I fed him, and burped him, and he fell asleep on my shoulder, drooling milk and spit on my clothes. I said a silent thanks to all the mothers who go to the effort of donating their milk. If it would help, I'd happily slash my wrist to feed him on my blood, but I'm fairly sure the midwives and paediatric nurses would take a dim view of that.
But I fed him, changed his nappy, and rocked him to sleep; that'll do for now.
Not too sure when he's coming home; none of the nurses could give me a straight answer on that.
He's off the machine, his blood sugar levels are maintained, so it's not going to be much longer.
As I left the unit, some security guards were consoling a woman who'd had her camera nicked from her jacket in the wash room - jackets, jumpers and jewelry aren't allowed on the ward, and arms must be bare up to the elbow, scrubbed with soap and sterilised with an alcohol rub. Coats and bags are to be left on the coathooks opposite the sinks.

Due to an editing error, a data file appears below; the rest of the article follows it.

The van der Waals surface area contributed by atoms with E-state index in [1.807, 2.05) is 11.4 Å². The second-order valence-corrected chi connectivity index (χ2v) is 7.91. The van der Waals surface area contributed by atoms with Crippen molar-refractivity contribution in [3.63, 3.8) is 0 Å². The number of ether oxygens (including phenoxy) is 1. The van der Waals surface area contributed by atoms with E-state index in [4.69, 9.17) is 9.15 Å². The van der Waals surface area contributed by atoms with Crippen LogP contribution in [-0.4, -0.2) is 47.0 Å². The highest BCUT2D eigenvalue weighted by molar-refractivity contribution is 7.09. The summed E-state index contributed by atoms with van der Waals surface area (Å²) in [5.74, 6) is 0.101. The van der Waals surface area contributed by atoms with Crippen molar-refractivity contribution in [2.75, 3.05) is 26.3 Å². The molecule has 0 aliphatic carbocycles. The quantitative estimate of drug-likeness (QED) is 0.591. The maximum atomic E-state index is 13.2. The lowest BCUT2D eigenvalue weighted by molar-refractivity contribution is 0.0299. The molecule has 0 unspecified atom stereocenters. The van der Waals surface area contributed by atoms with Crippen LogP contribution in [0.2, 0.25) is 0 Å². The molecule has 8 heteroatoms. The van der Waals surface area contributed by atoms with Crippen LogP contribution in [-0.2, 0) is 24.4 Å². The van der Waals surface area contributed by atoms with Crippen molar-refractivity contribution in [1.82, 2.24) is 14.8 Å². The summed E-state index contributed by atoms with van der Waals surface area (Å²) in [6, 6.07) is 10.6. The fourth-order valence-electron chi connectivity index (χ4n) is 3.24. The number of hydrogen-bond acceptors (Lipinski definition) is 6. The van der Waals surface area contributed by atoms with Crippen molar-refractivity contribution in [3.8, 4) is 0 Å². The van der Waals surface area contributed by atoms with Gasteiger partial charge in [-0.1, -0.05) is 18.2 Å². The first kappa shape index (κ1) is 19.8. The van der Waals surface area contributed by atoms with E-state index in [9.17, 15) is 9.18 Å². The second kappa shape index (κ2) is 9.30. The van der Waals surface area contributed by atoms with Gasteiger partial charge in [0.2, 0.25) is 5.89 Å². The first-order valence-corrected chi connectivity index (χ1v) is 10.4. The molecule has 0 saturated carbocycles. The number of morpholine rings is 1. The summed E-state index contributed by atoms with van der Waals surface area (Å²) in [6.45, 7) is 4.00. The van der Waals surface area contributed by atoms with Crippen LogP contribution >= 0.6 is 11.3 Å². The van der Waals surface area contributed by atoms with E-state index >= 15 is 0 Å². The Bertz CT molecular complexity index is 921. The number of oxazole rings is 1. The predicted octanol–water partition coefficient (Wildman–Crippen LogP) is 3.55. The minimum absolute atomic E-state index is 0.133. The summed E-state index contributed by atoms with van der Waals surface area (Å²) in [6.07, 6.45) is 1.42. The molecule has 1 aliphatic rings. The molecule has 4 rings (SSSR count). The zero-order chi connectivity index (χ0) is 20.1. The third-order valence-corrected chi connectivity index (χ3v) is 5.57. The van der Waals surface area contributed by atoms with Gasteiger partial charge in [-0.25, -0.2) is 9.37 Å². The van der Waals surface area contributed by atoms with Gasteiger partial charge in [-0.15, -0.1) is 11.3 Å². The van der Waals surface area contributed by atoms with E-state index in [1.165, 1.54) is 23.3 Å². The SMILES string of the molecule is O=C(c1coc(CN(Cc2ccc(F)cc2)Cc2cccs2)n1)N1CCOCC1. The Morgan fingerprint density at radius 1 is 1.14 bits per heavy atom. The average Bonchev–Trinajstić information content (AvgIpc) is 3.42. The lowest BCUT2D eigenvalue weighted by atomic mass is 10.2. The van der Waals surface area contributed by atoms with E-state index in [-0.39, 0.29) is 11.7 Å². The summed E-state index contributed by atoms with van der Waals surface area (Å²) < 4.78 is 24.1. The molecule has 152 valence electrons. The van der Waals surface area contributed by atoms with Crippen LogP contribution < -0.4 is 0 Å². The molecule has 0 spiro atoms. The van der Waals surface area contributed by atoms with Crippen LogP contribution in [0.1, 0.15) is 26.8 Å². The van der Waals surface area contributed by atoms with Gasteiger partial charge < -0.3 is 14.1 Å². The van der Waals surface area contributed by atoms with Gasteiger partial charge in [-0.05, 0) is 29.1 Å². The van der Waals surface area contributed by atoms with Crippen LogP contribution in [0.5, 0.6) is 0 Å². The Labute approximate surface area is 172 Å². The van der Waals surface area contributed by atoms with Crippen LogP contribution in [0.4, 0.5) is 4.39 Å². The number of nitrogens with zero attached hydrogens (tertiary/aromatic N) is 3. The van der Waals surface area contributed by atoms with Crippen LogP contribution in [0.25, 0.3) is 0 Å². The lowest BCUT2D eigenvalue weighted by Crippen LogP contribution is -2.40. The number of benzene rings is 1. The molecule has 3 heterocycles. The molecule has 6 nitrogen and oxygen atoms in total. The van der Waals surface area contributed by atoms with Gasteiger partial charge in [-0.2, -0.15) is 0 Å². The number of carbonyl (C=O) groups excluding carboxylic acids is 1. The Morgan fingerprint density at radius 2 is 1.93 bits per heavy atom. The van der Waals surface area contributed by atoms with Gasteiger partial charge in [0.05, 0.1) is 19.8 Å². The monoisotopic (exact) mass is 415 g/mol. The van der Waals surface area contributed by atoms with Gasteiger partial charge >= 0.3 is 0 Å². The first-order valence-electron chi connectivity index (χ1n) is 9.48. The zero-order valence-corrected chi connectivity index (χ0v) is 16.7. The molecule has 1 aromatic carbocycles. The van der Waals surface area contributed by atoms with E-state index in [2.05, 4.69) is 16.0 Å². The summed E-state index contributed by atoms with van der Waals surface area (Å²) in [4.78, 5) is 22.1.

I just wonder what kind of shitbag excuse for a human being can rob things from parents with sick babies. I hope there's a special kind of hell from which they will never escape, a constant agony of torment that is unending.
MiniBreaker was all tears when she left us at the hospital after MBW's folks brought her in; even funny Grandad couldn't distract her as we put her in the pram and they wheeled her away. "Mummeee! Dadddddeeee!"
Needle in my heart.
And yet, I wasn't the Dad whose IC baby flatlined, MBW wasn't the mother crying-laughing when the baby's pulse restarted and her baby lived.
It could be worse, much worse, as I've seen today.
MicroBreaker's giving it a right good go, and I just hope he'll be home soon with MBW, where they belong.